Nora, the popular girl and happy consumer, witnesses a horrific bombing on a shopping trip with her mother. In Nora’s near-future world, terrorism is so commonplace that she can pop one little white pill to forget and go on like nothing ever happened. However, when Nora makes her first trip to a Therapeutic Forgetting Clinic, she learns what her mother, a frequent forgetter, has been frequently forgetting. Nora secretly spits out the pill and holds on to her memories. The memory of the bombing as well as her mother’s secret and her budding awareness of the world outside her little clique make it increasingly difficult for Nora to cope. She turns to two new friends, each with their own reasons to remember, and together they share their experiences with their classmates through an underground comic. They soon learn, though, they can’t get away with remembering.
OPINION: 4 STARS
The Short Version:
Creative and playing on plenty of concepts in our society today, Memento Nora is a smoothly blended story of rebellion, a little romance, and coming of age. Alternative perspective between a few characters and giving distinctive mentalities to each, the reasons for the main events of the story and the character’s motivations are clear and understandable. The writing holds a certain element to it that brings the setting alive, pulling the reader in to this different world.
The Extended Version:
Nora is a very easy character to like, and though she seems to be popular the reasons for it aren’t presented beyond it simply being how things are. Despite this, she isn’t a jerk or snob, and doesn’t let social norms completely dictate her life. She is open to new things in a way that not only builds her character but propels the plot. With a soft intensity and great perception, she doesn’t always take things as face value.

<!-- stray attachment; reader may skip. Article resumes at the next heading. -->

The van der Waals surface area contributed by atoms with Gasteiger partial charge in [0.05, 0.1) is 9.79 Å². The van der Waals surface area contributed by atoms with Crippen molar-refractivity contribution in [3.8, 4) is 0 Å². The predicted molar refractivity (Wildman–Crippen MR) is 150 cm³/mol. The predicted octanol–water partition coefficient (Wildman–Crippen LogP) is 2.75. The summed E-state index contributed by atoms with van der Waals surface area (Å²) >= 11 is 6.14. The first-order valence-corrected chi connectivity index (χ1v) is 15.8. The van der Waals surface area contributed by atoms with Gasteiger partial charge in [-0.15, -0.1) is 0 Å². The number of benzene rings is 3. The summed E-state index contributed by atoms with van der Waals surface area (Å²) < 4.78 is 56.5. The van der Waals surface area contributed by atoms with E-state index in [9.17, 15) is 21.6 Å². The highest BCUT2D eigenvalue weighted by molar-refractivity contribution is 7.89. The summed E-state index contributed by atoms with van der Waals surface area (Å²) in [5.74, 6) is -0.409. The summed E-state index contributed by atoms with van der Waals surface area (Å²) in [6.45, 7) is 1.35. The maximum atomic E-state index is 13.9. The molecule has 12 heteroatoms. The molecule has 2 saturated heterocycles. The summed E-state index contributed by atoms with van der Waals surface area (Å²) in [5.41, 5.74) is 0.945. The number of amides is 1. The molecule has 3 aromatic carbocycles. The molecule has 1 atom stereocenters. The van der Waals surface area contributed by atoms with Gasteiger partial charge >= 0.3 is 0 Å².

Micah is a rebel without having the usual bad boy qualities, and has plenty of shared characteristics with Nora that make the two a very great pair. A fantastic artist, he is the spark for the big points of the plot without being the scapegoat or easy explanation. Micah has a bold voice and presence, while still being gentle on the edges in a way that makes him not only relatable but endearing as well.
The opening of this book builds the setting and dystopian world fast but easily, letting the reader understand from the start. From the day to day occurrences to the world’s way to solve things, Smibert has laid things out with a fantastic progression. The plot has a steady pace, balancing character development with action for an engaging overall read. From new alliances to unexpected betrayals, there is a range of things in this book to keep the pages turning.
This is a book that most definitely will make the reader think. Having just enough science in it to explain things without being preachy or too much, it’s a setting and world that is easy to imagine with our current scientific advancements. Scary in full scope but understandable in theory, Smibert has woven a crafty story that echoes far too much of our modern world. With the bulk of this story wrapped up but ending in a very interesting way that leaves the reader with a smirk, doors are opened for the next installment without the torment of not closing things out.
Source: Received for review from author/publisher in exchange for an honest review
Reading level: Young Adult
Hardcover: 192 pages
Publisher: Marshall Cavendish Children's Books
Publication Date: April 1, 2011